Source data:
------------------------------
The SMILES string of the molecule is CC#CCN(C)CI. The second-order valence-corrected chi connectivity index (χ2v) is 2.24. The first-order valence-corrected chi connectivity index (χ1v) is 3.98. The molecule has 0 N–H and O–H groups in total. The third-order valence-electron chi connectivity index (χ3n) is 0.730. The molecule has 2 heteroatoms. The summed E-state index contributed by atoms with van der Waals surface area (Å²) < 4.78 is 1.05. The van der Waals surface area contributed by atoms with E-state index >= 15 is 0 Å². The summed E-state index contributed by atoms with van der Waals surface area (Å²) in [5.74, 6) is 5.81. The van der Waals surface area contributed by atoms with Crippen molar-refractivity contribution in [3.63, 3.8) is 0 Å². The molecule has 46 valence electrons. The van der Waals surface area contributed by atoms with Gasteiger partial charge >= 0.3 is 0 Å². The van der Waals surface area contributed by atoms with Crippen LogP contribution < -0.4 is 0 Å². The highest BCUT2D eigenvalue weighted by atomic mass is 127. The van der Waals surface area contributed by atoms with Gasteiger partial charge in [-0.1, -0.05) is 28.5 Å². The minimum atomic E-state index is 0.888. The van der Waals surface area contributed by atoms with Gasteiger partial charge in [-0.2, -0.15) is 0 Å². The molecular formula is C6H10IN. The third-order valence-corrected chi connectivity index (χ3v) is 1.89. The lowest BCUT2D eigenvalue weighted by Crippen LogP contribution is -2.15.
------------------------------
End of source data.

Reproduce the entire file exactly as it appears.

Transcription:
The SMILES string of the molecule is CC#CCN(C)CI. The second-order valence-corrected chi connectivity index (χ2v) is 2.24. The first-order valence-corrected chi connectivity index (χ1v) is 3.98. The molecule has 0 N–H and O–H groups in total. The third-order valence-electron chi connectivity index (χ3n) is 0.730. The molecule has 2 heteroatoms. The summed E-state index contributed by atoms with van der Waals surface area (Å²) < 4.78 is 1.05. The van der Waals surface area contributed by atoms with E-state index >= 15 is 0 Å². The summed E-state index contributed by atoms with van der Waals surface area (Å²) in [5.74, 6) is 5.81. The van der Waals surface area contributed by atoms with Crippen molar-refractivity contribution in [3.63, 3.8) is 0 Å². The molecule has 46 valence electrons. The van der Waals surface area contributed by atoms with Gasteiger partial charge >= 0.3 is 0 Å². The van der Waals surface area contributed by atoms with Crippen LogP contribution < -0.4 is 0 Å². The highest BCUT2D eigenvalue weighted by atomic mass is 127. The van der Waals surface area contributed by atoms with Gasteiger partial charge in [-0.1, -0.05) is 28.5 Å². The minimum atomic E-state index is 0.888. The van der Waals surface area contributed by atoms with Gasteiger partial charge in [-0.2, -0.15) is 0 Å². The molecular formula is C6H10IN. The third-order valence-corrected chi connectivity index (χ3v) is 1.89. The lowest BCUT2D eigenvalue weighted by Crippen LogP contribution is -2.15.